The bubble of life in Joyce’s Portrait

His very brain was sick and powerless (…) He seemed to have put himself beyond the limits of reality. Nothing moved him or spoke to him from the real world unless he heard in it an echo of the infuriated cries within him. He could respond to no earthly or human appeal, dumb and insensible to the call of summer and gladness and companionship (…) retaining nothing of all he read save that which seemed to him an echo or a prophecy of his own state… (Chapter 2)

He could scarcely interpret the letters of the signboards of the shops. (…) listlessness seemed to be diffusing in the air around him a tenuous and deadly exhalation and he found himself glancing from one casual word to another on his right or left in stolid wonder that they had been so silently emptied of instantaneous sense until every mean shop legend bound his mind like the words of a spell and his soul shrivelled up sighing with age as he walked on in a lane among heaps of dead language. His own consciousness of language was ebbing from his brain… ( (Chapter 2, Chapter 5)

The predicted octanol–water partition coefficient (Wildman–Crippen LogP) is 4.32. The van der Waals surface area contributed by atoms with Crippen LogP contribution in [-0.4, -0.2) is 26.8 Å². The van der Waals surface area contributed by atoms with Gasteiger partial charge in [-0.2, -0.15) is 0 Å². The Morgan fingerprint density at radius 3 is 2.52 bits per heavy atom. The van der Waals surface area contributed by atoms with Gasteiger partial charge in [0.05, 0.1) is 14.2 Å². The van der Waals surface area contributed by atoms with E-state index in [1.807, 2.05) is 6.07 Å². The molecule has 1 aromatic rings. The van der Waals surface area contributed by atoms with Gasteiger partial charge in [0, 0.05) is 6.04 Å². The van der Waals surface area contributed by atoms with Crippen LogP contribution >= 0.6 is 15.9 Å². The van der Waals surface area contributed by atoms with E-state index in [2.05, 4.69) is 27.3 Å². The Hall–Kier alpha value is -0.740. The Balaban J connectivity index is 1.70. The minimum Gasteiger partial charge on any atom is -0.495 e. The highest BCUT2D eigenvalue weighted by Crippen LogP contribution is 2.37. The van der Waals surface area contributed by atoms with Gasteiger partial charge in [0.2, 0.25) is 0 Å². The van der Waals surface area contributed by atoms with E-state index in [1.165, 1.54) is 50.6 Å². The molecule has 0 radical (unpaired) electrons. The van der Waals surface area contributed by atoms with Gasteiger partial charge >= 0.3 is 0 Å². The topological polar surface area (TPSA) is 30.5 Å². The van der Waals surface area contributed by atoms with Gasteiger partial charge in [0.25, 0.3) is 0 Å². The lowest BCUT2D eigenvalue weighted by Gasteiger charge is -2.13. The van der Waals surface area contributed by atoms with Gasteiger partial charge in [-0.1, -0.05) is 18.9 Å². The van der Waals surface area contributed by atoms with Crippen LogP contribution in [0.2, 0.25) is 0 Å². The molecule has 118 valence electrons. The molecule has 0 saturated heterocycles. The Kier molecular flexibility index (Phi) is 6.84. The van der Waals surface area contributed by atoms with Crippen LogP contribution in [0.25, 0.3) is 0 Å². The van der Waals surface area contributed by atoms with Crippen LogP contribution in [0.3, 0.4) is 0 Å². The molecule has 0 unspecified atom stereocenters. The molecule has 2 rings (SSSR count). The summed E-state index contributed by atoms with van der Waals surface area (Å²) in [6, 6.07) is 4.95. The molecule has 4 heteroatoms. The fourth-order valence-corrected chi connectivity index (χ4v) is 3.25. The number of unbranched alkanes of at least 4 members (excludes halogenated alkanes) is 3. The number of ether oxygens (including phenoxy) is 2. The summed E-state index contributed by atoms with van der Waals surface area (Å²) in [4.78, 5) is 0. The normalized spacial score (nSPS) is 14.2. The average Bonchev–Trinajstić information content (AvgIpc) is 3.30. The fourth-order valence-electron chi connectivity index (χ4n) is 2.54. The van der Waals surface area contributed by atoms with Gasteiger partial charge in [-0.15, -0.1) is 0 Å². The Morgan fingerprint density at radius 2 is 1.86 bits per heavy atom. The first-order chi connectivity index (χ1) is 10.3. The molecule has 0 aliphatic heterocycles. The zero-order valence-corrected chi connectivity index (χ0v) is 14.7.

A sense of fear of the unknown moved in the heart of his weariness, a fear of symbols and portents, of the hawk-like man [Daedalus] whose name he bore soaring out of his captivity on osier-woven wings, of Thoth, the god of writers, writing with a reed upon a tablet and bearing on his narrow ibis head the cusped moon.  (Chapter 5)

the cry of his heart was broken. His lips began to murmur (…) then went on stumbling through half verses, stammering and baffled; then stopped. The heart’s cry was broken.  (Chapter 5)